Iraq war helped boost Al Qaeda
The Toronto Star
Tuesday 20 May 2003
Allowed network to recruit: Experts Saudi envoy warns of more attacks
LONDON - The U.S.-led war on Iraq gave Al Qaeda the opportunity to reinvigorate its weakened terrorist network with new recruits and more funding, say experts on terrorism.
The Iraq war "clearly increased the terrorist impulse," said Jonathan Stevenson, senior fellow for counter-terrorism at London's International Institute for Strategic Studies.
The U.S.-led invasion, at least in the short term, drew more people toward Osama bin Laden's vision of a global clash between Islam and the West, Stevenson said yesterday.
It partly explains the series of co-ordinated, multiple attacks last Tuesday in Riyadh, Saudi Arabia, where 34 people died, and on Friday in Casablanca, Morocco, where 41 people, including 13 attackers, were killed by five bomb blasts.
Stevenson believes U.S. President George W. Bush's administration knew full well the war would initially increase support for Al Qaeda. But U.S. officials estimated the long-term impact of setting up a democratic government in Iraq would outweigh the short-term pain of more terror attacks, he said.
Other experts, however, believe that the U.S., and those European countries that supported the war, badly miscalculated.
"The political masters in the U.S. and Europe underestimated the extent to which bin Laden would use the war in Iraq as a propaganda weapon to rejuvenate the movement and attract more funds," said Paul Wilkinson, head of the Centre for the Study of Terrorism and Political Violence at St. Andrew's University in Scotland.
"As far as the war against Al Qaeda goes, it possibly has been counterproductive. We face turbulent times ahead," Wilkinson told Sky TV.
U.S. officials partly tried to justify the Iraq war by insisting there were links between Al Qaeda and Saddam Hussein's ousted regime an assertion most experts continue to believe is unsubstantiated.
By linking the Iraq war with the war on terror, Bush has left himself vulnerable to Americans concluding the invasion was a failure if terrorist attacks continue, said Andrew Garfield, director of the International Centre for Security Analysis at King's College in London.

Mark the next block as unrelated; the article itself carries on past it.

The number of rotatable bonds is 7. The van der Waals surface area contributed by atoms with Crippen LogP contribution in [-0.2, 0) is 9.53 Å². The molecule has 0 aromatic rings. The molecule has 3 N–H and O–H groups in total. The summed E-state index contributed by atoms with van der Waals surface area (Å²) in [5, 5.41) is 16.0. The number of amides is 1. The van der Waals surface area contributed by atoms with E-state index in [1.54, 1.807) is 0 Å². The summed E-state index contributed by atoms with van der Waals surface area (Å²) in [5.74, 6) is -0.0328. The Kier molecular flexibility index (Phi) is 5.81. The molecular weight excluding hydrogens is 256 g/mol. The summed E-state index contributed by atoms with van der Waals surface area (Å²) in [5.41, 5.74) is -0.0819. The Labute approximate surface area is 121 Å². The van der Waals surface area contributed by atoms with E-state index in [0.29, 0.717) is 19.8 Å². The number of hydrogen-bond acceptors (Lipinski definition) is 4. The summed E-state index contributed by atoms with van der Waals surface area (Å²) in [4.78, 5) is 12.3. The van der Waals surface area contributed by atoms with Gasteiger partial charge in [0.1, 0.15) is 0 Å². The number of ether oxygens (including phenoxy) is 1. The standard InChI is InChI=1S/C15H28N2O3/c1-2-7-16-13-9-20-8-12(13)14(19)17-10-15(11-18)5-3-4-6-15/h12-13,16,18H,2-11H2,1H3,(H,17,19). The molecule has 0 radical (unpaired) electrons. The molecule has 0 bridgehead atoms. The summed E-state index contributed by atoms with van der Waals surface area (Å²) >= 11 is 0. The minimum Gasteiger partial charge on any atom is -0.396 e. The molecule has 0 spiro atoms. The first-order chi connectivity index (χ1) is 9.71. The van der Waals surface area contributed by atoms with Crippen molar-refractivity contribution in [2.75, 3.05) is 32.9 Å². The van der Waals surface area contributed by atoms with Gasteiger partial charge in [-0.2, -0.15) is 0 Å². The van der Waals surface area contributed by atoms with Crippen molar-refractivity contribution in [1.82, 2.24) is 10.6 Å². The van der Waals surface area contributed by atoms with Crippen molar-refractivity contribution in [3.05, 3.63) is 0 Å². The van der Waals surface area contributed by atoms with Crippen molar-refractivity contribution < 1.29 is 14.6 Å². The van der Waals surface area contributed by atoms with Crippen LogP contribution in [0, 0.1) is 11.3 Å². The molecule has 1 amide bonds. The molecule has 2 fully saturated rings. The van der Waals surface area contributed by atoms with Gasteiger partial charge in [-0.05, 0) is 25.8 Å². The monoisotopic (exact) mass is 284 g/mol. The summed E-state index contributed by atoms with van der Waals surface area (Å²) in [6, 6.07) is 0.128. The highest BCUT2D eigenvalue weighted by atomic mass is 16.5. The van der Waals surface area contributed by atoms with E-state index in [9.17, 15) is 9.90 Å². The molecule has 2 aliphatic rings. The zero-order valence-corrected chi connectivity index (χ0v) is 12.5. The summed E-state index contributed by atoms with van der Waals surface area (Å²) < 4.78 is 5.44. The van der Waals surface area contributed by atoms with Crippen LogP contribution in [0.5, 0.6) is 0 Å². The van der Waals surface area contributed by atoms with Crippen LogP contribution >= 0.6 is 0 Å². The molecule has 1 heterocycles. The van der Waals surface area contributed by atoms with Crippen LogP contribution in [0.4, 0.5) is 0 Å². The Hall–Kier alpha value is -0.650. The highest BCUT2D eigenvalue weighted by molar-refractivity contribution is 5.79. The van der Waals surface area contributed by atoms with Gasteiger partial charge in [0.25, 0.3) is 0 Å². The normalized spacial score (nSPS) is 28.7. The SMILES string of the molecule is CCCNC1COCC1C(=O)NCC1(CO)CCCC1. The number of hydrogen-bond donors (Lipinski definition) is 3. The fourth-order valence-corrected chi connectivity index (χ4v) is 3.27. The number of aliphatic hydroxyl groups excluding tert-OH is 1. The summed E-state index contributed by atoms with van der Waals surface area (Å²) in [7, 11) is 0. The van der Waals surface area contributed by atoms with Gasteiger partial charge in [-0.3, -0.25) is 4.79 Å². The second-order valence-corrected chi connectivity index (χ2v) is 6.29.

Garfield believes Al Qaeda continues to plan "something big" in the way of an attack in Europe or North America. But police crackdowns and increased security co-operation across borders have foiled attempts to carry out such plans since the Sept. 11, 2001, attacks on the United States.
Prince Bandar bin Sultan, Saudi Arabia's ambassador to the United States, told reporters in Riyadh yesterday: "There is chatter, a high level of chatter regionally and in other international spots" that something could happen in Saudi Arabia or the United States.
Al Qaeda was always a loose collection of local terrorist groups. But the loss of its training camps and bases in Afghanistan after the U.S.-led war there, as well as the arrests of several top lieutenants, have forced the terrorist network to become even more decentralized, Stevenson said in an interview.
"So while the Al Qaeda leadership has been weakened, the network as a whole has become more elusive than before," he said, adding that responsibility for planning and carrying out attacks rests more than ever with local groups.
Prevented from attacking Western countries, Al Qaeda- linked groups are turning their attention on "soft" targets in countries where they have some popular support, and where security is weak, such as Saudi Arabia and Morocco.
But Morocco said yesterday no connection had yet been established between Al Qaeda and last week's Casablanca attacks.
Stevenson believes Al Qaeda-linked groups will further focus future operations in the Persian Gulf region because of the presence of U.S. troops in Iraq.
And Garfield argued the more "preventive wars" the U.S. launches, the more Muslims will feel Al Qaeda is the only choice.
Garfield said this strategy has been used successfully by groups such as Hamas during the Israeli-Palestinian conflict. The more Israel fights against Hamas suicide bombers by clamping down on the occupied Palestinian territories, the more ordinary Palestinians believe violence is the only alternative.
That means the U.S. must seriously work to solve the Israeli-Palestinian conflict, which fuels Arab anger throughout the Middle East and help alleviate poverty, he said.